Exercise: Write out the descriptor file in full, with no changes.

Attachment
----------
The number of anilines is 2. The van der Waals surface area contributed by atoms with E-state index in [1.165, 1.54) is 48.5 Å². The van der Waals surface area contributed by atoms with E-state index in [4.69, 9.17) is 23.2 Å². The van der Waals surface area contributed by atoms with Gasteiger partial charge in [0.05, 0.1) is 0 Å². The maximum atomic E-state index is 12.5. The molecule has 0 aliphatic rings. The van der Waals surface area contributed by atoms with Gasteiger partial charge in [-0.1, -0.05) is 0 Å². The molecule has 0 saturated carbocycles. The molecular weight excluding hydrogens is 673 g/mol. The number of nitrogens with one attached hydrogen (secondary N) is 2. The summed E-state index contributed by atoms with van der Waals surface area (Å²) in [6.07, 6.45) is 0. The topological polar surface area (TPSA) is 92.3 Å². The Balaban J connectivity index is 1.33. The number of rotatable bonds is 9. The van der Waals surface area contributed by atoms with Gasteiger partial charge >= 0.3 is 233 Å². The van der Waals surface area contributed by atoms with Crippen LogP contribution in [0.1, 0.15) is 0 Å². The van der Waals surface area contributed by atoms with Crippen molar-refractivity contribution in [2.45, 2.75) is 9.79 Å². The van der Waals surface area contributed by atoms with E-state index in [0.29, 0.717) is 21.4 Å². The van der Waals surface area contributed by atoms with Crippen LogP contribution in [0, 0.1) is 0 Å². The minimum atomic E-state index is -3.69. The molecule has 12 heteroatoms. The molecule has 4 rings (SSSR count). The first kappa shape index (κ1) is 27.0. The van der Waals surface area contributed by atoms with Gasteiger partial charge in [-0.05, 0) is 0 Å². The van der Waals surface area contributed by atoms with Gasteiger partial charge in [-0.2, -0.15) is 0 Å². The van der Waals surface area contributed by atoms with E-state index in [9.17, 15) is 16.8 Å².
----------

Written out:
The number of anilines is 2. The van der Waals surface area contributed by atoms with E-state index in [1.165, 1.54) is 48.5 Å². The van der Waals surface area contributed by atoms with E-state index in [4.69, 9.17) is 23.2 Å². The van der Waals surface area contributed by atoms with Gasteiger partial charge in [0.05, 0.1) is 0 Å². The maximum atomic E-state index is 12.5. The molecule has 0 aliphatic rings. The van der Waals surface area contributed by atoms with Gasteiger partial charge in [-0.1, -0.05) is 0 Å². The molecule has 0 saturated carbocycles. The molecular weight excluding hydrogens is 673 g/mol. The number of nitrogens with one attached hydrogen (secondary N) is 2. The summed E-state index contributed by atoms with van der Waals surface area (Å²) in [6.07, 6.45) is 0. The topological polar surface area (TPSA) is 92.3 Å². The Balaban J connectivity index is 1.33. The number of rotatable bonds is 9. The van der Waals surface area contributed by atoms with Gasteiger partial charge >= 0.3 is 233 Å². The van der Waals surface area contributed by atoms with Crippen LogP contribution in [0.1, 0.15) is 0 Å². The van der Waals surface area contributed by atoms with Crippen molar-refractivity contribution in [2.45, 2.75) is 9.79 Å². The van der Waals surface area contributed by atoms with E-state index in [0.29, 0.717) is 21.4 Å². The van der Waals surface area contributed by atoms with Crippen LogP contribution in [0, 0.1) is 0 Å². The minimum atomic E-state index is -3.69. The molecule has 12 heteroatoms. The molecule has 4 rings (SSSR count). The first kappa shape index (κ1) is 27.0. The van der Waals surface area contributed by atoms with Gasteiger partial charge in [-0.05, 0) is 0 Å². The van der Waals surface area contributed by atoms with Gasteiger partial charge in [-0.2, -0.15) is 0 Å². The van der Waals surface area contributed by atoms with E-state index in [9.17, 15) is 16.8 Å².